Namibias colourful mineral world
24 May 2021 | Tourism
Mentioning Namibia causes the eyes of most mineral collectors to shine and blink. Our diamonds have proven to comprise of some of the highest carats while mineral deposits such as the renowned Tsumeb Mine in the Otavi Mountains are common knowledge to friends and fans of beautiful minerals and gems.
Namibia’s colorful world of minerals is well-known beyond the country’s borders. Much wanted copper minerals such as Azurite or Dioptase (Photo 1) in the past fetched sky-high prices amongst collectors when originating from the Tsumeb Mine. This mine has been a real treasure box for mineral crystals. Here, more than 230 different minerals have been recorded, some of which are known to only be found on this site! These days, Dioptase crystals mainly hail from Kaokoland, where these much-wanted collectors’ items are found in several small deposits.
Also world-renowned are the amethyst quartz crystals from the Goboboseb Mountains south of the Brandberg (Photo 1) as well as Prenite, which also occurs there. These amethysts sometimes partially envelop so-called fluid inclusions, which comprise of gas bubbles. The local vendors market them as “water bubbles”.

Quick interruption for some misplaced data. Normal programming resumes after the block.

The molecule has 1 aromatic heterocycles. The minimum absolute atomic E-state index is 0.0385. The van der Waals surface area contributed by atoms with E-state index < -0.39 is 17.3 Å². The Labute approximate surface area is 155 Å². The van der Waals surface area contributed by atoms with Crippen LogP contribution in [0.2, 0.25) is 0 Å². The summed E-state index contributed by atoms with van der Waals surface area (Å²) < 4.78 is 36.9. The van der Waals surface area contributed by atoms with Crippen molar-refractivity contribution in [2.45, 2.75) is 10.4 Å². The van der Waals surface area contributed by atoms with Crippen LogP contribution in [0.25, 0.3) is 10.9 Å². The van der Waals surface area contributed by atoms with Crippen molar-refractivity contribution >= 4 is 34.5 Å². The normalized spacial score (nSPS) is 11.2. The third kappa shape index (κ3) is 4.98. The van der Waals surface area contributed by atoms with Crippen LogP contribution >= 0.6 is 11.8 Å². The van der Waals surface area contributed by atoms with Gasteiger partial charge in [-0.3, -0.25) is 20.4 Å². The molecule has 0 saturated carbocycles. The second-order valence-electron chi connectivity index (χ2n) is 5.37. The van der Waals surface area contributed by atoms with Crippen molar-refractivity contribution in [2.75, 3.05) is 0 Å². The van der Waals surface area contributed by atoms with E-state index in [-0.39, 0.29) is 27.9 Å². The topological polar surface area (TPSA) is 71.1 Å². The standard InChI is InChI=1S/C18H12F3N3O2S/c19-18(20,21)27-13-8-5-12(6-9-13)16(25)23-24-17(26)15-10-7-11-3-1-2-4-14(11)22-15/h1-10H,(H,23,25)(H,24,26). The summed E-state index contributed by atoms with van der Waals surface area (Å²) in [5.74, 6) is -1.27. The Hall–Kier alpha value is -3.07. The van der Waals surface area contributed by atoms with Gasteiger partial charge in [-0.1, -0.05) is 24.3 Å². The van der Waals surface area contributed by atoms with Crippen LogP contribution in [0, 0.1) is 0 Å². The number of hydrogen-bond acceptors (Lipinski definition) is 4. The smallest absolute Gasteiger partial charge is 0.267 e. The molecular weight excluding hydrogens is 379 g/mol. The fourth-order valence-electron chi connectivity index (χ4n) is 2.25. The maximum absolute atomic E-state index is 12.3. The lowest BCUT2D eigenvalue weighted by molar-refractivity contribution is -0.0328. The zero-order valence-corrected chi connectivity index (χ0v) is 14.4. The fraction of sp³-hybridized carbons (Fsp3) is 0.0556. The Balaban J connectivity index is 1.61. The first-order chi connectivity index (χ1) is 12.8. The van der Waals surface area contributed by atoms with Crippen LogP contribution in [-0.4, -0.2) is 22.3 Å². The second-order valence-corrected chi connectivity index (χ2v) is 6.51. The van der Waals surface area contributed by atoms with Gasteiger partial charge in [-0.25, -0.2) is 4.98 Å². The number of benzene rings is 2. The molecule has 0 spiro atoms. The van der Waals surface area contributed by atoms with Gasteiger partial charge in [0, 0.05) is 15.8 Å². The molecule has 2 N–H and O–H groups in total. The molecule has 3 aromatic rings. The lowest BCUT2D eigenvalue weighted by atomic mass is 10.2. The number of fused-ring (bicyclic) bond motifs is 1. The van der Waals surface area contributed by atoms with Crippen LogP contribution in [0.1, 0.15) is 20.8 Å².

From the Erongo, black tourmaline (Schörl, Photo 2) and aquamarine (Photo 3) are worth mentioning. These are being mined under adventurous conditions from pockets in the steep outer walls of the Erongo. The well-known colored tourmaline (Photo 4) is mainly mined from pockets in pegmatite veins, which occur around the Erongo Mountains.
Further much looked-after collector items are fluorite crystals from the Okoruso Fluorite Mine (Photo 5) as well as from the Erongo.
A unique assortment of minerals – albeit a very small deposit – are the crystals that are found in the Aris Phonolite Quarry, south of Windhoek. These not only have incredible names such as Tuperssuatsiaite, but more importantly some of the minerals occur in just very few places in the whole world, besides the Aris Quarry!
The Namibian minerals are not only wanted amongst collectors, they also contribute to the daily living of numerous local families. While the men mostly conduct the physically hard work on the mining claims, the women – evidently poor – try to sell these unique stones to tourists and visitors (Photo 6).